The Department of Commerce (DOC) has made a final determination in the countervailing duty investigation and found that countervailable subsidies are being provided to producers and exporters of ripe olives in Spain. DOC conducted the verification of the information submitted by the European Commission, the Government of Spain and the three mandatory respondents (Spanish ripe olives producers). At the end of the process the DOC has determined that there is a subsidy, or a financial contribution by an “authority” that “gives rise to a benefit to the recipient and that such subsidy is specific”, giving advantage to Spanish ripe olive producers over domestic producers on the US market.
These are the final countervailable subsidy rates:
||Subsidy rate %
|Aceitunas Guadalquivir S.L.
|Agro Sevilla Aceitunas S.COOP.
|Angel Camacho Alimentacion S.L.
In addition to the above countervailing duty rates the following antidumping duty rates will apply:
adjusted for subsidies %
|Aceitunas Guadalquivir S.L.
|Agro Sevilla Aceitunas S.COOP.
|Angel Camacho Alimentacion S.L.
The official notice by the International Trade Commission can be found in the Federal Register (insert link)
RIPE OLIVES FROM SPAIN: Anti-dumping and Countervailing Duty Investigations
As published in The Federal Register on Wednesday, June 28, 2017, the USITC (United States International Trade Commission) has just initiated an investigation to determine whether the domestic industry is “materially injured or threatened with material injury … by reason of imports of ripe olives from Spain.”
These investigations are instituted in response to a petition filed on June 22, 2017, by the Coalition for Fair Trade in Ripe Olives, consisting of Bell-Carter Foods, Walnut Creek, CA, and Musco Family Olive Company, Trace, CA. The Coalition alleges that Spanish ripe olives are sold in the United States at less than fair value and that their production is subsidized by the Government of Spain. Unless the Department of Commerce extends the time for initiation, the ITC must reach a preliminary determination in antidumping and countervailing duty investigation in 45 days, by August 7, 2017. The alleged dumping margins range from 84% to 232%.
It’s important to know that antidumping duties (AD) are assessed if foreign exporters sell to U.S. customers at “dumped” prices AND the U.S. industry is found to be injured or threatened with injury as a result of such imports. Countervailing duties (CV) are assessed if unfair subsidies are provided by a foreign government to benefit the production or exportation of the goods AND the U.S. industry is found to be injured or threatened with injury as a result of such imports. In this case the petitioners allege that both circumstances prevail.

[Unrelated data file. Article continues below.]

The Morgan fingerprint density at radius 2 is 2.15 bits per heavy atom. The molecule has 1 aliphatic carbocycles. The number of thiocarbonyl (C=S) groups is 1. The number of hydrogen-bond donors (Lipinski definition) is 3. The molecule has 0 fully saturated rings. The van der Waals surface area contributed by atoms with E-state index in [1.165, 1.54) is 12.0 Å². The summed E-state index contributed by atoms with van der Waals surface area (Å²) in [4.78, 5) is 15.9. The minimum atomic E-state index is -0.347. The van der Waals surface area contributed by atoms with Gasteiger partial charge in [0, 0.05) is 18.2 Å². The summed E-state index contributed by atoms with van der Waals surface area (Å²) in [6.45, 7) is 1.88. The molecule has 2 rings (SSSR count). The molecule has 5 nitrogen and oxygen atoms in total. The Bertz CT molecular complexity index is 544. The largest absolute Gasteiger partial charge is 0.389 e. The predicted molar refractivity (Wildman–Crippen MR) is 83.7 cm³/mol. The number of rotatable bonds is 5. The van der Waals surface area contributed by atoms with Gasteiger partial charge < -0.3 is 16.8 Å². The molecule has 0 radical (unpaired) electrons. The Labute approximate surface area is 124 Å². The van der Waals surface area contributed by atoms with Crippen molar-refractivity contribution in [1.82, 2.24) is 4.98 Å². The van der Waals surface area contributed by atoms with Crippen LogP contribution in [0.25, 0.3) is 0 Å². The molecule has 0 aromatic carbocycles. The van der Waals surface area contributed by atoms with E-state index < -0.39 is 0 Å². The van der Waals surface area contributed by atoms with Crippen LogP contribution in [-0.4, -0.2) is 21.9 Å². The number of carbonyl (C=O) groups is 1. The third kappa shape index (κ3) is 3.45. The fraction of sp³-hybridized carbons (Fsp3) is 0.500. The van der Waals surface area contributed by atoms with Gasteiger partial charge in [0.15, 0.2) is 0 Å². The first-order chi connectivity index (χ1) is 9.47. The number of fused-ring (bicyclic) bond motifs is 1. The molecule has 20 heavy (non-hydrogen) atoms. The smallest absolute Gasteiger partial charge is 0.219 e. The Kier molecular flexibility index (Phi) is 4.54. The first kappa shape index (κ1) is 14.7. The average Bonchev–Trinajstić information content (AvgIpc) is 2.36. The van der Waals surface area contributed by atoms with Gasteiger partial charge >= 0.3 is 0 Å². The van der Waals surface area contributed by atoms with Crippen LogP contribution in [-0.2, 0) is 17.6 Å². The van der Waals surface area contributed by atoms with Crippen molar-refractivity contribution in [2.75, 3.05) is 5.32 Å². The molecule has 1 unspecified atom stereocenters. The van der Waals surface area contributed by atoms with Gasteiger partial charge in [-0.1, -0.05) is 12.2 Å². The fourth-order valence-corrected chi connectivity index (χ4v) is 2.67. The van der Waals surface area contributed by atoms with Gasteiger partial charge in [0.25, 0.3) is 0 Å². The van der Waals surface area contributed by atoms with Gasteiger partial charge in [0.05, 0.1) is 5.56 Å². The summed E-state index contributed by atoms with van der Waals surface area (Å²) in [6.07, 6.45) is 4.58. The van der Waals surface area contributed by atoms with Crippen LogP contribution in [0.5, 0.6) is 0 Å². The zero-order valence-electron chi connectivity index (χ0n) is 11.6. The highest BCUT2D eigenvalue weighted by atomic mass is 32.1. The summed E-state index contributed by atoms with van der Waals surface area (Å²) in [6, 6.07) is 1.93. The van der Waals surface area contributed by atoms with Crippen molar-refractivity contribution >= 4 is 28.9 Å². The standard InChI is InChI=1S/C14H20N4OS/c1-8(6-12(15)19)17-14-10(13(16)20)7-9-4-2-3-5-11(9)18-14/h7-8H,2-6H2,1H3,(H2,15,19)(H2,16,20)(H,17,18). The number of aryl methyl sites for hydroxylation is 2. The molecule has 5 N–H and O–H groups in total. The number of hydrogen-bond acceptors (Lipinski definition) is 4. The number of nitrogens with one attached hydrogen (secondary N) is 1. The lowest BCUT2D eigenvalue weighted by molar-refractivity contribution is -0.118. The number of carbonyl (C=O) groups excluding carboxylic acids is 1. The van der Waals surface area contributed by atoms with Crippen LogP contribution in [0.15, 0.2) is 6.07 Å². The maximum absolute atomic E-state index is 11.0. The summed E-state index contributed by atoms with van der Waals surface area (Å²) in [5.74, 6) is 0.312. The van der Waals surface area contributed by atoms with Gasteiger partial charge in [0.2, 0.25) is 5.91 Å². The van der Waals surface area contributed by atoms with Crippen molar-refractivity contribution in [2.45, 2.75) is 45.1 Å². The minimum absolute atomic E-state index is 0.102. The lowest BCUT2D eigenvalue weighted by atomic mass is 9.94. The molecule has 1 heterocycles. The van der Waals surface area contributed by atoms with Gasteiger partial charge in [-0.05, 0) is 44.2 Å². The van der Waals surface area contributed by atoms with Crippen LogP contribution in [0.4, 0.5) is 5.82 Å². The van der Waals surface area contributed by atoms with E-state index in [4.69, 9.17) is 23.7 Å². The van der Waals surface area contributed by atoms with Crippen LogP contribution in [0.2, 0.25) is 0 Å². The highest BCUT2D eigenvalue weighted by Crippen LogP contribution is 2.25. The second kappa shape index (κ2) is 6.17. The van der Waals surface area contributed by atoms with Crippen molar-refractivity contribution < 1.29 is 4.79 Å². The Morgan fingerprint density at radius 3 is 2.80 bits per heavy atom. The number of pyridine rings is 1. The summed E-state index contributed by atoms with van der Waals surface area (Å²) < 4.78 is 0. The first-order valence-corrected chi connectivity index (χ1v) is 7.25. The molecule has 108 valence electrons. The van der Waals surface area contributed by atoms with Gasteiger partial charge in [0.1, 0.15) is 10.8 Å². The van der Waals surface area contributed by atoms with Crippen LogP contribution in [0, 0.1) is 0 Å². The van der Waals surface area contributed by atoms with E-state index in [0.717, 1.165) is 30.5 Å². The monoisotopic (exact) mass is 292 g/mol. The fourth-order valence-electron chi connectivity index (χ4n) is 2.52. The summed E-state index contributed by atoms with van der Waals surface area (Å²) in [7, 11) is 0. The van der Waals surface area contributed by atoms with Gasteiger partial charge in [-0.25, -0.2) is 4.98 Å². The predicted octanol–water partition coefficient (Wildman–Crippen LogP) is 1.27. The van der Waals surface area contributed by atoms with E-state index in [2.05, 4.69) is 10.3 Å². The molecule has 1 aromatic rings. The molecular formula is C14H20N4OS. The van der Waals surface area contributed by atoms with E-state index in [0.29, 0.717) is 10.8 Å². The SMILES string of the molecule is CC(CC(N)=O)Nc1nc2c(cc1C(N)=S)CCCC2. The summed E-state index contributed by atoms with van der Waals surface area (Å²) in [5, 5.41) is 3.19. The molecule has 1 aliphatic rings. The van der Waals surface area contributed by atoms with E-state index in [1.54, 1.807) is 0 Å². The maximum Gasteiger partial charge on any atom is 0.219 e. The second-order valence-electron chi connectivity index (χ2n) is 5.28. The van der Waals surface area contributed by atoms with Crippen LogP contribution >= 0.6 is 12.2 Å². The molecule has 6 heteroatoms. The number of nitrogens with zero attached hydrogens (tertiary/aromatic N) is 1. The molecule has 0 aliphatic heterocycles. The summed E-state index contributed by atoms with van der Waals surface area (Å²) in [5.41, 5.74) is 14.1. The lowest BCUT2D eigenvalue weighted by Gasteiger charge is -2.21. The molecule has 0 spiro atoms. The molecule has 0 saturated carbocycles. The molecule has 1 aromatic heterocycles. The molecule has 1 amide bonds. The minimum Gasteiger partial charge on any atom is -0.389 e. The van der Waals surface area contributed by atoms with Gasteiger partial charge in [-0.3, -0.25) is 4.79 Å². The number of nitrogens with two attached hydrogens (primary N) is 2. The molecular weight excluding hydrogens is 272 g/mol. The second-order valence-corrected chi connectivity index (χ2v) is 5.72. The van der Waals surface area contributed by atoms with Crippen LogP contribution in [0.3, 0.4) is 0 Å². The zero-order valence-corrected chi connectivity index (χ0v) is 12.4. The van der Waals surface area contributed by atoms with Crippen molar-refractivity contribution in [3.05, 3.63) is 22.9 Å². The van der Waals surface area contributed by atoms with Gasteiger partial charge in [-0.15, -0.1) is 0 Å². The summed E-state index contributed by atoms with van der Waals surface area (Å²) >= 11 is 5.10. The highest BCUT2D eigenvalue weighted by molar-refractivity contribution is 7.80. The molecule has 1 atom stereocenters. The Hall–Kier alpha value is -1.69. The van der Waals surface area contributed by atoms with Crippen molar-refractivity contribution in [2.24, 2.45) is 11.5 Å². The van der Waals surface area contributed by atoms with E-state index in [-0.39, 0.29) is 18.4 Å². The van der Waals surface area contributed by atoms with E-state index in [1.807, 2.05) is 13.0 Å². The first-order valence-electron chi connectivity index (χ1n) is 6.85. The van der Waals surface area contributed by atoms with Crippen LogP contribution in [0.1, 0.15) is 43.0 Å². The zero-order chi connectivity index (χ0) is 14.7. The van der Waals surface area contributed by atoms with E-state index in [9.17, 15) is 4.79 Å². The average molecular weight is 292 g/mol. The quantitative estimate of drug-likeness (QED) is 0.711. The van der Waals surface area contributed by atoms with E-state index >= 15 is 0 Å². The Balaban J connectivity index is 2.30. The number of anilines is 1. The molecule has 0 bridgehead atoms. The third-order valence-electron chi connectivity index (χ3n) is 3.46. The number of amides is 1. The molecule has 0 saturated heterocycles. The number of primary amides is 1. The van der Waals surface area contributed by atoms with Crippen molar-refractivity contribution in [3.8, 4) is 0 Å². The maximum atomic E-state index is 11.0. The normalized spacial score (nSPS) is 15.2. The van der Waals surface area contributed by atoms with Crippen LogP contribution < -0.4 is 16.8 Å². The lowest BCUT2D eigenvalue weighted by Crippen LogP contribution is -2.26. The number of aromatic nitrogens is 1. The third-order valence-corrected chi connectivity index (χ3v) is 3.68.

The timing of the petition couldn’t have been worse; most Spanish olive packers and importers were busy preparing for and then attending the Summer Fancy Food Show in New York last week and earlier this week. With the long holiday weekend coming, the interested parties in the U.S. don’t have too much time to respond to the ITC’s quite extensive questionnaire that is due back on July 6th. Interested parties include Spanish manufacturers and exporters, as well as U.S. “importers of record” whose name appears on the Customs entry of products whose HTS numbers are listed in the scope of the petition.
The public records of the investigations can be found on the USITC website:
Although the olive trees in Spain have begun the new growing season on a good note, we are still a long way from the harvest, which begins in the fall. The trees require sufficient rain to allow the olives to mature to normal sizing.
The carry over from the last crop, plus the production of the current crop year (2016/2017) make up the total available for the year. Both the carryover and new crop for 2016/2017 were below budget, putting us into a very strong seller’s market due to the short supply. Prices have risen persistently since January and will continue to do so until the beginning of 2018!
Pomace in particular is very short in supply and extra virgin is short as well. The expectation is that as prices advance, sales will slow down which will hopefully allow the limited inventory to last until the new crop. To make matters worse, the value of the US dollar has dropped by about 8.5% in the past 2 months, increasing the cost of oil and all other European imports.
We have to get used to the “abnormal” being the new “normal” and this applies to the Spanish olive crop again. Whether the unusual crop results may be attributed to extreme weather conditions or to the nature of olives we won’t know; one thing is sure that the 2016 harvest didn’t turn out to be as it had been predicted just a few months before all olives were collected.